This proposal describes a mobile solid-state Neutron Energy Spectrometer (NES) for lunar soil moisture determination. Cosmic-ray interactions within the lunar soil will yield secondary neutrons and protons, among other particles. The produced neutrons will travel within the soil, scattering off of materials such as hydrogen. Interactions with hydrogen will greatly reduce the energy of the neutrons, causing a measurable depression of epithermal neutrons. A measurement of the ratio between thermal and epithermal neutrons can therefore yield an understanding of the hydrogen content of the soil. A previous collaboration between Radiation Detection Technologies, Inc. (RDT), Kansas State University (KSU), and Southwest Research Institute (SwRI) has developed and produced an instrument which is capable of accurately measuring the hydrogen content of soil based on neutron emissions from the surface. The TRL 3 instrument utilizes alternating layers of neutron moderator (HDPE) and solid-state neutron detectors, with each incremental detector layer more sensitive to higher-energy neutrons than the previous. The NES can effectively scan for water at the lunar surface from zero altitude, which allows for unmatched spatial resolution. Proposed in Phase I, existing computational models will be refined and validated using the existing NES in real-world measurements. The updated computational models will be used to design a space-worthy instrument that will serve the purpose of determining the moisture content of the lunar soil. An early feasibility study will be conducted to determine what weaknesses exist in the present design in terms of survivability of the instrument under the worst of lunar conditions. In Phase II, the proposed assembly will be developed to TRL 6, wherein a roving prototype will be built and tested.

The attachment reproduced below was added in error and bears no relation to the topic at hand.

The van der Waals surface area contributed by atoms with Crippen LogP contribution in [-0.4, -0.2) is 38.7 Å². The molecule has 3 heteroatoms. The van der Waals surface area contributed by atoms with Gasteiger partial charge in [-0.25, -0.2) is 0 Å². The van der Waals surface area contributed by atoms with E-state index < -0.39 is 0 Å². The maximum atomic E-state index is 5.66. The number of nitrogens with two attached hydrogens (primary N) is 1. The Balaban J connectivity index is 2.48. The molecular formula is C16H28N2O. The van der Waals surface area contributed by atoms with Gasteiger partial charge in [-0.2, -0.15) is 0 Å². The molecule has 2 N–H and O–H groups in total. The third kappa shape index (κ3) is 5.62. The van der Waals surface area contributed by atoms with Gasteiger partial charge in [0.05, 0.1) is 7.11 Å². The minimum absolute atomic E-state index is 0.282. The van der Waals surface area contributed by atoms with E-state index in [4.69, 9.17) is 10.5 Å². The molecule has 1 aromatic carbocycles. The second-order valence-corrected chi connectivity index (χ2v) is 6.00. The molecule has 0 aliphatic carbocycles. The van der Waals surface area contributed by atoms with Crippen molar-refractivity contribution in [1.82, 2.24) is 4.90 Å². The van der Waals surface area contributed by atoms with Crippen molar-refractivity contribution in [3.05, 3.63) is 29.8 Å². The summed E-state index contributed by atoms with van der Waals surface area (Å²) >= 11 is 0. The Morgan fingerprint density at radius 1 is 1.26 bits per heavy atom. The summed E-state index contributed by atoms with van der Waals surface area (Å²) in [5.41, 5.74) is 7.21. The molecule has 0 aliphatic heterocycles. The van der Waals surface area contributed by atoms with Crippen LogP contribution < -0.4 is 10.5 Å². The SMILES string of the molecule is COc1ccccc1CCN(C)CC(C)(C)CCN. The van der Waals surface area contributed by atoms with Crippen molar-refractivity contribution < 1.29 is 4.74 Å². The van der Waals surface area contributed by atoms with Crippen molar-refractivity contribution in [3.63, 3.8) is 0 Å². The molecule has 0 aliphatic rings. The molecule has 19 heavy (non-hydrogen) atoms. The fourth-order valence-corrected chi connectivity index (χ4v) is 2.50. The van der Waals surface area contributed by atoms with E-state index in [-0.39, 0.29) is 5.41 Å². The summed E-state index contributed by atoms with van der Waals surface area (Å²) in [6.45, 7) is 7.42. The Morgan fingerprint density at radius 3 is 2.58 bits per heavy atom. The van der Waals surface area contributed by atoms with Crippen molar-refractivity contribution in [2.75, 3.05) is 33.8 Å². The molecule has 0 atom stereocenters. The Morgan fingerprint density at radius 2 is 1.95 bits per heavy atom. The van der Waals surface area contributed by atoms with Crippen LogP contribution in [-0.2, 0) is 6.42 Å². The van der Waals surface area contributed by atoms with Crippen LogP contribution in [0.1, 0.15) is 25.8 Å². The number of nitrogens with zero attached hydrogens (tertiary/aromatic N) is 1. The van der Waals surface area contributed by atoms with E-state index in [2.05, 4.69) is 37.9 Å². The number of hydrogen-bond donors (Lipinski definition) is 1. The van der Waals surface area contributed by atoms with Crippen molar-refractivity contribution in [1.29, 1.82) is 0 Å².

A compact, low-power neutron energy spectrometer (NES) would accurately measure the radiation dose to astronauts. The proposed NES can measure neutron dose to higher accuracy than existing technologies, which are bulky (7-12 kg) and can suffer poor inaccuracy (>50%) because these instruments cannot differentiate thermal, epithermal, or fast neutrons from each other. A multi-channel NES would achieve improved accuracy by including neutron energy information and reducing weight.
The original NES was developed to replace aging neutron dosimeters used aboard nuclear naval vessels for the Dept. of Defense. Surveys of ships are conducted to ensure that radiation levels do not pose a danger to the crew. A handheld NES would provide more accurate feedback and be less burdensome to the operator. Similarly, an improved dosimeter is desired at the Dept. of Energy nuclear reactor locations, such as Transient Reactor Test (TREAT) facility, where operation of the reactor varies.